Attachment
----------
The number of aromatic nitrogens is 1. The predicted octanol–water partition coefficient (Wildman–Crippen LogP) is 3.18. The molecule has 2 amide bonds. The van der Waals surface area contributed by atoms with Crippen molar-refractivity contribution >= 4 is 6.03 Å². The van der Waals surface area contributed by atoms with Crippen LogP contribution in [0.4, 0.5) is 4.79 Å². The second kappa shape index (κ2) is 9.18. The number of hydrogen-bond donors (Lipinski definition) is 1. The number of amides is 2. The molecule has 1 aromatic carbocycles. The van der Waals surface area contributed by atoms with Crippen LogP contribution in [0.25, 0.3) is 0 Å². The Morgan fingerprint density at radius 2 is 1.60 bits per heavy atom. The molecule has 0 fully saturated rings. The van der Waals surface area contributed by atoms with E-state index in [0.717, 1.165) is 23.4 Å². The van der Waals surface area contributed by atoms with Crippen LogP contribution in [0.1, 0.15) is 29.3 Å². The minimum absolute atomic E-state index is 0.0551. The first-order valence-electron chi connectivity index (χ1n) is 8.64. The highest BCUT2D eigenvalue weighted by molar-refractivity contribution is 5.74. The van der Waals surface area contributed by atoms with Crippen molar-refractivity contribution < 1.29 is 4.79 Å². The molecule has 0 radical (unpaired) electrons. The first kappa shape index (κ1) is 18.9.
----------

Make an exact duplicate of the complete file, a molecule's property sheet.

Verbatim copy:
The number of aromatic nitrogens is 1. The predicted octanol–water partition coefficient (Wildman–Crippen LogP) is 3.18. The molecule has 2 amide bonds. The van der Waals surface area contributed by atoms with Crippen molar-refractivity contribution >= 4 is 6.03 Å². The van der Waals surface area contributed by atoms with Crippen LogP contribution in [0.4, 0.5) is 4.79 Å². The second kappa shape index (κ2) is 9.18. The number of hydrogen-bond donors (Lipinski definition) is 1. The number of amides is 2. The molecule has 1 aromatic carbocycles. The van der Waals surface area contributed by atoms with Crippen LogP contribution in [0.25, 0.3) is 0 Å². The Morgan fingerprint density at radius 2 is 1.60 bits per heavy atom. The molecule has 0 fully saturated rings. The van der Waals surface area contributed by atoms with E-state index in [0.717, 1.165) is 23.4 Å². The van der Waals surface area contributed by atoms with Crippen LogP contribution in [0.1, 0.15) is 29.3 Å². The minimum absolute atomic E-state index is 0.0551. The first-order valence-electron chi connectivity index (χ1n) is 8.64. The highest BCUT2D eigenvalue weighted by molar-refractivity contribution is 5.74. The van der Waals surface area contributed by atoms with Crippen molar-refractivity contribution < 1.29 is 4.79 Å². The molecule has 0 radical (unpaired) electrons. The first kappa shape index (κ1) is 18.9.